What an exciting 24 hours. I know this doesn't have anything to do with outer planetary satellites, but I still found this fascinating enough to post here. You can comment if you like here. All Deep Impact-related discussion by myself or you, the reader, will be limited to this post.
For the most, comets have not interested me. Sure, I looked for Hale-Bopp, but that was pretty much the limit of my interest. Stardust and Deep Space 1 didn't really help much. The images they returned were lackluster at best, at least the ones released to the public. Being more of a geologist at heart, such images hold little interest to me. Enter Deep Impact.
The images this mission has returned have been spectacular. Even small thumbnails circulating on the web are spectacular, showing the impact event as well as the impact region before the event. The latter has been holding my interest the most (sure I like that "flash" image from HRI, but that only holds my attention for so long). The pre-impact impactor images are fascinating, showing wonderful detail of the comet's surface at up to 7 m/pixel. The above image shows the region a minute or so before impact. You can see circular features as well as a number of "north"-ward facing scarps. I should point out that all directional phrases I use assume north is up, which has no basis in reality, I'm just using it till I hear otherwise. Anyways, the circular features obviously look like craters, at least that would be the initial interpretation, but look closely. Sunlight is coming from lower right. The circular features are surrounded by dark "stuff" that has a sharp inner contact and a diffuse outer one. This shading, I posit, is more suggestive of an outward facing scarp rather an inward facing crater rim.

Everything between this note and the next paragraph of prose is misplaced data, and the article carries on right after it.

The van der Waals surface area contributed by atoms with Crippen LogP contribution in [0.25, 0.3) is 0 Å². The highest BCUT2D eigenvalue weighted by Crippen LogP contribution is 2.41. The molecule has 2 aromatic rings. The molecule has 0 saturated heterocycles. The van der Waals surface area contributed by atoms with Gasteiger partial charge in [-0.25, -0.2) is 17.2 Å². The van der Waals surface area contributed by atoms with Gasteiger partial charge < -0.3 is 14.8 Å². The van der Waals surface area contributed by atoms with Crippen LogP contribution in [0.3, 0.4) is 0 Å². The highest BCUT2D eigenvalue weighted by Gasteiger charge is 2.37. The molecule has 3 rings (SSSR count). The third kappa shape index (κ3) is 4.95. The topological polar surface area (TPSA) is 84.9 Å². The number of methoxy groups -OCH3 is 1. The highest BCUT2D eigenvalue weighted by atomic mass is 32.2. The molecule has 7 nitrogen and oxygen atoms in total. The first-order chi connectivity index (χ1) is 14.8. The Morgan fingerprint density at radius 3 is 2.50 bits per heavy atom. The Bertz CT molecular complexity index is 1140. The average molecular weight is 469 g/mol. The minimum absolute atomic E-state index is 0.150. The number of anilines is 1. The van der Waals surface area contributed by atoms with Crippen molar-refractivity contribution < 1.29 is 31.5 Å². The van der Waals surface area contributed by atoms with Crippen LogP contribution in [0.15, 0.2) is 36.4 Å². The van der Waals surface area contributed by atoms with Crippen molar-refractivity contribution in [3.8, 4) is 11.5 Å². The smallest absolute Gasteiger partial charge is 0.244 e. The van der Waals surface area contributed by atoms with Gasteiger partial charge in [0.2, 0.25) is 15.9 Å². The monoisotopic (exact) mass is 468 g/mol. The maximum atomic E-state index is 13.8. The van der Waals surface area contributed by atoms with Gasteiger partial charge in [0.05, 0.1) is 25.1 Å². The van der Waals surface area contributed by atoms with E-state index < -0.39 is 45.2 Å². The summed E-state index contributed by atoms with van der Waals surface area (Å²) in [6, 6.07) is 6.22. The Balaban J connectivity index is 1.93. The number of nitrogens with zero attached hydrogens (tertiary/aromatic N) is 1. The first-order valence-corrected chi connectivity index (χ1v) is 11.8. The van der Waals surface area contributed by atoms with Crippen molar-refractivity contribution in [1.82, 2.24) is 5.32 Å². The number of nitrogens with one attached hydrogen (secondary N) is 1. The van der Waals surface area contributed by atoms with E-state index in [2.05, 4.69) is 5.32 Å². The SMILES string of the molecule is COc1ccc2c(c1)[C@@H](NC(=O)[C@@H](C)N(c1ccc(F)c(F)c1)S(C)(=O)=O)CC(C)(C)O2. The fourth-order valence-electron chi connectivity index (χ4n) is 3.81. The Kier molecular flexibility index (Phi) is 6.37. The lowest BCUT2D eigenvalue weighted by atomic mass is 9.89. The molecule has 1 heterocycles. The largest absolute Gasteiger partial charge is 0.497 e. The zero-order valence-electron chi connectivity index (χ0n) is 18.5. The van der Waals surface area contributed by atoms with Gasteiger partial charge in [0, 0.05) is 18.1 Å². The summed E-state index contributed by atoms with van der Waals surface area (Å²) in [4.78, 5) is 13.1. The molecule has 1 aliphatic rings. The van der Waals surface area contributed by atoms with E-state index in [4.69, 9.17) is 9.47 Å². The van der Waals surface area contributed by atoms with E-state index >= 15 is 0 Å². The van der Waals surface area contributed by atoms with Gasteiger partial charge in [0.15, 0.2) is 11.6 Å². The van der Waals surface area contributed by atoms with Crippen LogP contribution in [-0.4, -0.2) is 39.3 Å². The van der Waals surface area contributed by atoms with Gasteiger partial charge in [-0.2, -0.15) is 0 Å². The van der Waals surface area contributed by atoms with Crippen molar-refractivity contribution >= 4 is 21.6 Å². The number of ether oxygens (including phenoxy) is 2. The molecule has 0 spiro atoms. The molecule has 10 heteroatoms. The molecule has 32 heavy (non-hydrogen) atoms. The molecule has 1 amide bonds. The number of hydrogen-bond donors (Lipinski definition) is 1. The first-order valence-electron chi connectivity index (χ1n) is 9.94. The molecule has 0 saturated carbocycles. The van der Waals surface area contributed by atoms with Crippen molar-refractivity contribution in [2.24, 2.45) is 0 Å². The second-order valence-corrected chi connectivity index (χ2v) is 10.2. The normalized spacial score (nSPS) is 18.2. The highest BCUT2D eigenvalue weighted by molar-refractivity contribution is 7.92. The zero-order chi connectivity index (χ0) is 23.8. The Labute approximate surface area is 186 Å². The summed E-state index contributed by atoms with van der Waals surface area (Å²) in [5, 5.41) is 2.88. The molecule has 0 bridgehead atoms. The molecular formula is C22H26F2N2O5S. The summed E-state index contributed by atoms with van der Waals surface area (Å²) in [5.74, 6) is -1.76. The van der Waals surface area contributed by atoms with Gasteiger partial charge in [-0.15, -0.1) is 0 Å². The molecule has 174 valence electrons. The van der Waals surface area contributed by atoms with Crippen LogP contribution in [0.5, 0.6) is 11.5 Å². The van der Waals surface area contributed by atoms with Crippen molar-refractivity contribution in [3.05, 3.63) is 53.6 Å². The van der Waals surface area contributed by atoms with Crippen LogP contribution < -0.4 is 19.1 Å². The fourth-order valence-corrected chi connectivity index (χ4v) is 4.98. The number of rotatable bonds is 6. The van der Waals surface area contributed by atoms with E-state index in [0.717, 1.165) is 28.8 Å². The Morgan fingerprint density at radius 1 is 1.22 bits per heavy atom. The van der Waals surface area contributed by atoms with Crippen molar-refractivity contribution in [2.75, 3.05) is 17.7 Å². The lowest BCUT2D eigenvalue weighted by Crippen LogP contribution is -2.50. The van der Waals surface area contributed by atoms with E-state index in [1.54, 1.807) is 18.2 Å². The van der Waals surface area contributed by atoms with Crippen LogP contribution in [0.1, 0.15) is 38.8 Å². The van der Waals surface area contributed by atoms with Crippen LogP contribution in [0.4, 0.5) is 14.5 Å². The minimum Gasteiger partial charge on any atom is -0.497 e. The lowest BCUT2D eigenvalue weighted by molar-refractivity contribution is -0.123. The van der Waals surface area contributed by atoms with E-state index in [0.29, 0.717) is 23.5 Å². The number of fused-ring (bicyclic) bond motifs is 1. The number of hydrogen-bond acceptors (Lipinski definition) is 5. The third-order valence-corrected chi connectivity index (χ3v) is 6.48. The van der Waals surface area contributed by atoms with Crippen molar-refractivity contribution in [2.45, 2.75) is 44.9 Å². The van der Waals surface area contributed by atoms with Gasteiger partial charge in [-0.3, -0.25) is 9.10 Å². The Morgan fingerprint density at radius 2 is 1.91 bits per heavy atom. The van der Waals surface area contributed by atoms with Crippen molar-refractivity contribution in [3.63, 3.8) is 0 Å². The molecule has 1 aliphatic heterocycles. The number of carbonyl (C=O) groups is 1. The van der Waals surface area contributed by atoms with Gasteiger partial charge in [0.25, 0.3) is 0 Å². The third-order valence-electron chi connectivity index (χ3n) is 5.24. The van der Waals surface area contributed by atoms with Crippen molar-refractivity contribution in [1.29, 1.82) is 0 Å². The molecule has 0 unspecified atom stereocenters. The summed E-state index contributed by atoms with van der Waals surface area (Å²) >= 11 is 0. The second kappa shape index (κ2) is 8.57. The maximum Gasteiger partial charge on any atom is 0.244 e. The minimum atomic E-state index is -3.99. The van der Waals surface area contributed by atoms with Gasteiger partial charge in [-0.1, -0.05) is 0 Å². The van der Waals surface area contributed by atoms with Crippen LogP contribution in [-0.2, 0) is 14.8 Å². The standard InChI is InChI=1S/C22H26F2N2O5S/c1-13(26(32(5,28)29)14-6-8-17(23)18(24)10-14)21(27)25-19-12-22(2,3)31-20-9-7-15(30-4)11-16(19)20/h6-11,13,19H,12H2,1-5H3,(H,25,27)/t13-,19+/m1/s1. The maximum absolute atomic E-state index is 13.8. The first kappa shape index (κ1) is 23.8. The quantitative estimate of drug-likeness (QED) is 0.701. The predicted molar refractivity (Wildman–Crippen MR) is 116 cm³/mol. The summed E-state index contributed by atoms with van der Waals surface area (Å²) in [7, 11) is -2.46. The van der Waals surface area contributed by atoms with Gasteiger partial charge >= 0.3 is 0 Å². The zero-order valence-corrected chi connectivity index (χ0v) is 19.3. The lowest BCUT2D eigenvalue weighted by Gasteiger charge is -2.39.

So what do we make of this morphology? Combine this with some earlier impactor images and the bright markings you see in the above image, and you start to see the full picture. I suspect we are looking at cliffs that are being eroded away by cometary outgassing. The jets remove surface layer material (water ice, which volatilizes, and "other" material) and eject it into space. Over time, you go from the circular pits seen by Stardust at Wild 2, to the terraced formations we see here at an older, more evolved comet like Tempel 1. The lack of craters on the surface (the artificial one notwithstanding) can explained by saying that the rate of resurfacing (or the removal of surface) is faster than the rate of impacts.
Now to the impact itself. We saw quite a bright flash :o So what explains that? First, the HRI images appear to show low angle ejecta with radial structure. Perhaps we are seeing the formation of rays? Surprising considering the size of the nucleus. The impact kicked up a considerable amount of material that didn't return. Maybe the impact created a new jet as it exposed fresh water ice?
I should note that this is just my own speculation, so take it with a grain of salt, but I thought I'd get my speculation out there for comments. Though, given the impending news conference at 11am, I could be completely wrong in only 30 minutes.